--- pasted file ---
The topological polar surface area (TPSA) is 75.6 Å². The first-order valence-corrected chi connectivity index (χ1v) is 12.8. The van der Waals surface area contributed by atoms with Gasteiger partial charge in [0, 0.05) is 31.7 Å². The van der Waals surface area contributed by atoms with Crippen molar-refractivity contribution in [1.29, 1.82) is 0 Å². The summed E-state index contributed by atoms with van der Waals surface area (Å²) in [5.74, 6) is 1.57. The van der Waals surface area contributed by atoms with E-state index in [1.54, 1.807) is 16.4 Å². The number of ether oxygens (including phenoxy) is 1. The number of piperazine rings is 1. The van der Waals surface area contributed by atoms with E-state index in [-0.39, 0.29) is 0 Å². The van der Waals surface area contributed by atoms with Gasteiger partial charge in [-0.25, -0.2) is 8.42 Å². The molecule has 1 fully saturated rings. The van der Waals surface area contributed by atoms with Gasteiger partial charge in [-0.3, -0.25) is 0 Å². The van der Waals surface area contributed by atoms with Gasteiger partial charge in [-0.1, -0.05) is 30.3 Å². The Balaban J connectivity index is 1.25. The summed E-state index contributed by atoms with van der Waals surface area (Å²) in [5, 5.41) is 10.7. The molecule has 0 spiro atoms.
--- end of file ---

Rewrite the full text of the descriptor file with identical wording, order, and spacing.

The topological polar surface area (TPSA) is 75.6 Å². The first-order valence-corrected chi connectivity index (χ1v) is 12.8. The van der Waals surface area contributed by atoms with Gasteiger partial charge in [0, 0.05) is 31.7 Å². The van der Waals surface area contributed by atoms with Crippen molar-refractivity contribution in [1.29, 1.82) is 0 Å². The summed E-state index contributed by atoms with van der Waals surface area (Å²) in [5.74, 6) is 1.57. The van der Waals surface area contributed by atoms with E-state index in [1.54, 1.807) is 16.4 Å². The number of ether oxygens (including phenoxy) is 1. The number of piperazine rings is 1. The van der Waals surface area contributed by atoms with E-state index in [-0.39, 0.29) is 0 Å². The van der Waals surface area contributed by atoms with Gasteiger partial charge in [-0.25, -0.2) is 8.42 Å². The molecule has 1 fully saturated rings. The van der Waals surface area contributed by atoms with Gasteiger partial charge in [-0.3, -0.25) is 0 Å². The van der Waals surface area contributed by atoms with Gasteiger partial charge in [-0.1, -0.05) is 30.3 Å². The Balaban J connectivity index is 1.25. The summed E-state index contributed by atoms with van der Waals surface area (Å²) in [5, 5.41) is 10.7. The molecule has 0 spiro atoms.